Maybe other people can tell if they are having the same experience we are. It is hard to talk with a teen who is always plugged in. We are guilty because we have bought the plug-ins which include an iPod and a smart phone complete with video game access. It’s too late to take them away. How do we return to some family conversation?
There are some interesting studies that suggest you are onto something.
It is probably true that social networking has actually decreased social contact and interaction. It has, at the very least redefined it.
It also appears, on the basis of similar studies, that the glut of information has resulted in less actual knowledge.
There are problems with how these two things are measured, but it would seem we are becoming less socially competent and more stupid in the midst of exponentially greater “connectedness.” The flow of contact and information has resulted in less attention to both. Are we becoming deaf to that which is real?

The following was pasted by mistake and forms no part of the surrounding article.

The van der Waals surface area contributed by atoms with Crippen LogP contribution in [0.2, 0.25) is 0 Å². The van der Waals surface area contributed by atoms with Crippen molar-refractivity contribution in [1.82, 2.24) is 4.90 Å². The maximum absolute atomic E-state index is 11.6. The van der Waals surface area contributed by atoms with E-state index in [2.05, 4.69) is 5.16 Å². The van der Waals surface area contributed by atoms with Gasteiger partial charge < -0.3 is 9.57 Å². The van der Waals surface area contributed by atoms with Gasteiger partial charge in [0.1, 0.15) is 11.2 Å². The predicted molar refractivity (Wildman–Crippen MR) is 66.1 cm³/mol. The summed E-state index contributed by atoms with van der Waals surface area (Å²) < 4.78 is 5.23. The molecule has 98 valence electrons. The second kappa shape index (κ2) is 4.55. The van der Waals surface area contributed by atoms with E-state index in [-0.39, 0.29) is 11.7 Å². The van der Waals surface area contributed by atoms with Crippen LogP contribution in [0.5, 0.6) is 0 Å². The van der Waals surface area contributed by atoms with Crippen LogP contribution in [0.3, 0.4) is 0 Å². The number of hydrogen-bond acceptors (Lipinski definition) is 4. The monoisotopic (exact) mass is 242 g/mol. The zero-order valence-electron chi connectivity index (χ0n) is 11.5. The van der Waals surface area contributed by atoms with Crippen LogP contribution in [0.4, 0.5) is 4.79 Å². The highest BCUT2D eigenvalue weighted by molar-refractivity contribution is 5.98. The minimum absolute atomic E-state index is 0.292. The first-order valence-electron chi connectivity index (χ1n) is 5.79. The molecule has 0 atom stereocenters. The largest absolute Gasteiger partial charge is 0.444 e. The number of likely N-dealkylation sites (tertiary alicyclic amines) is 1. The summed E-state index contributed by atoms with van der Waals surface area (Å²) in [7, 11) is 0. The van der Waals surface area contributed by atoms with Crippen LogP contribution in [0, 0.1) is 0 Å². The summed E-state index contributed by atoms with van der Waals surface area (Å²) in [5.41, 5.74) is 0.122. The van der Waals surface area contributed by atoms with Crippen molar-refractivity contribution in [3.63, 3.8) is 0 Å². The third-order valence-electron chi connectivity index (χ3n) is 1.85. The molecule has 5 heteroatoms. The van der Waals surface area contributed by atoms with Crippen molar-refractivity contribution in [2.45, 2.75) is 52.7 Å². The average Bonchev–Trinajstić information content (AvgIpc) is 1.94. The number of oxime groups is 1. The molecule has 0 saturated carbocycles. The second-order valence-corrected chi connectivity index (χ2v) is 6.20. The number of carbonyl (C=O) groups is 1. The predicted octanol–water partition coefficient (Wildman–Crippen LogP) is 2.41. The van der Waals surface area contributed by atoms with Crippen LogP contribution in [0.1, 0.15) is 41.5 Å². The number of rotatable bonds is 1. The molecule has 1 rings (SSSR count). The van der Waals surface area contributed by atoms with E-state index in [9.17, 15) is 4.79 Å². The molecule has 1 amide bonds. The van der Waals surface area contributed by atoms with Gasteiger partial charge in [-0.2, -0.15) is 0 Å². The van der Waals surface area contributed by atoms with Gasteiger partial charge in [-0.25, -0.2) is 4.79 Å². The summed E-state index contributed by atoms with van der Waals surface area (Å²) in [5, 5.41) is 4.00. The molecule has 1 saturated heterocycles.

Your best defense is in the family. Insist on a “device free” time, preferably the evening meal. Around the diner table the family can relax. Insist everyone be there with only the most dire reason to miss. Then, have a hidden agenda. Really listen to your kids. Use humor to lighten the mood. Share a great story. Avoid the grilling, i.e. “How was school today? Did you do well on your test?”
Promote a quick mental game or puzzle. For example, try some riddles. “How many psychiatrists does it take to change a light bulb?”
Answer: “Only one, but the bulb really has to want to be changed.”
Dr. Larry Larsen is an Andover psychologist. If you would like to ask a question, or respond to one, you can e-mail Dr. Larsen at lrryllrsn@CS.com.